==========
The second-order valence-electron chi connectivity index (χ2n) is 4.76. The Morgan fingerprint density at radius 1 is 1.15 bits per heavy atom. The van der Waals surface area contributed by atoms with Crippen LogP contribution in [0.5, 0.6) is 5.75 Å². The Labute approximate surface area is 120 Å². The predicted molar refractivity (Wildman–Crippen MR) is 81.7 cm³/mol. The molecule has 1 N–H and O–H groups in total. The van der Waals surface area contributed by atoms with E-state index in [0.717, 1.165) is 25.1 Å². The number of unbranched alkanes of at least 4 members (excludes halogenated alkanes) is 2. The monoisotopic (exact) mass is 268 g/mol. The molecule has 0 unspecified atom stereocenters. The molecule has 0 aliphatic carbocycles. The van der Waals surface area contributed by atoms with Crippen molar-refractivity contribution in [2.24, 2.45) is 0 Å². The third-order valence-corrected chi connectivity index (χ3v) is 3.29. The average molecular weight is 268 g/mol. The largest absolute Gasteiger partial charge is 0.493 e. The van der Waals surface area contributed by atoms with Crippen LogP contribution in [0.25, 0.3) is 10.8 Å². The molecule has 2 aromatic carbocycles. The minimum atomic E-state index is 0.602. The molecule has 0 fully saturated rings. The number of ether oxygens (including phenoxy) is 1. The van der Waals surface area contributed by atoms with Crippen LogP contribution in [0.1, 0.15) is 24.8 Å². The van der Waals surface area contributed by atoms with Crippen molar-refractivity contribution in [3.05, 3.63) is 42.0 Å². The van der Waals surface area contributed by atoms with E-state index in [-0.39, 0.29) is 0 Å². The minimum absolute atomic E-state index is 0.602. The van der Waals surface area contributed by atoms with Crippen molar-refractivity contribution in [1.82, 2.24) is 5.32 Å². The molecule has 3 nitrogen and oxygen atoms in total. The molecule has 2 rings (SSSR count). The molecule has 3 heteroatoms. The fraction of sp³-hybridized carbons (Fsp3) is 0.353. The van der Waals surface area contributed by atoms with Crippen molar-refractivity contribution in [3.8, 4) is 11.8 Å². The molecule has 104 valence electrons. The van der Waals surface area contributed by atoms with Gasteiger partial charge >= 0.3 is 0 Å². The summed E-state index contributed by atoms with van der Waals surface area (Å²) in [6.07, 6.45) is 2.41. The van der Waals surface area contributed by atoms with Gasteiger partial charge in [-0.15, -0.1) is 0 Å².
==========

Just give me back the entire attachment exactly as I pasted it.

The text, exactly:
The second-order valence-electron chi connectivity index (χ2n) is 4.76. The Morgan fingerprint density at radius 1 is 1.15 bits per heavy atom. The van der Waals surface area contributed by atoms with Crippen LogP contribution in [0.5, 0.6) is 5.75 Å². The Labute approximate surface area is 120 Å². The predicted molar refractivity (Wildman–Crippen MR) is 81.7 cm³/mol. The molecule has 1 N–H and O–H groups in total. The van der Waals surface area contributed by atoms with E-state index in [0.717, 1.165) is 25.1 Å². The number of unbranched alkanes of at least 4 members (excludes halogenated alkanes) is 2. The monoisotopic (exact) mass is 268 g/mol. The molecule has 0 unspecified atom stereocenters. The molecule has 0 aliphatic carbocycles. The van der Waals surface area contributed by atoms with Crippen molar-refractivity contribution in [2.24, 2.45) is 0 Å². The third-order valence-corrected chi connectivity index (χ3v) is 3.29. The average molecular weight is 268 g/mol. The largest absolute Gasteiger partial charge is 0.493 e. The van der Waals surface area contributed by atoms with Crippen LogP contribution in [0.25, 0.3) is 10.8 Å². The molecule has 2 aromatic carbocycles. The minimum atomic E-state index is 0.602. The molecule has 0 fully saturated rings. The number of ether oxygens (including phenoxy) is 1. The van der Waals surface area contributed by atoms with Crippen LogP contribution in [0.1, 0.15) is 24.8 Å². The van der Waals surface area contributed by atoms with Crippen molar-refractivity contribution in [3.05, 3.63) is 42.0 Å². The van der Waals surface area contributed by atoms with E-state index in [-0.39, 0.29) is 0 Å². The minimum absolute atomic E-state index is 0.602. The van der Waals surface area contributed by atoms with Crippen molar-refractivity contribution in [1.82, 2.24) is 5.32 Å². The molecule has 3 nitrogen and oxygen atoms in total. The molecule has 2 rings (SSSR count). The molecule has 3 heteroatoms. The fraction of sp³-hybridized carbons (Fsp3) is 0.353. The van der Waals surface area contributed by atoms with Crippen molar-refractivity contribution in [3.8, 4) is 11.8 Å². The molecule has 104 valence electrons. The van der Waals surface area contributed by atoms with Gasteiger partial charge >= 0.3 is 0 Å². The summed E-state index contributed by atoms with van der Waals surface area (Å²) in [6.07, 6.45) is 2.41. The van der Waals surface area contributed by atoms with Gasteiger partial charge in [-0.15, -0.1) is 0 Å².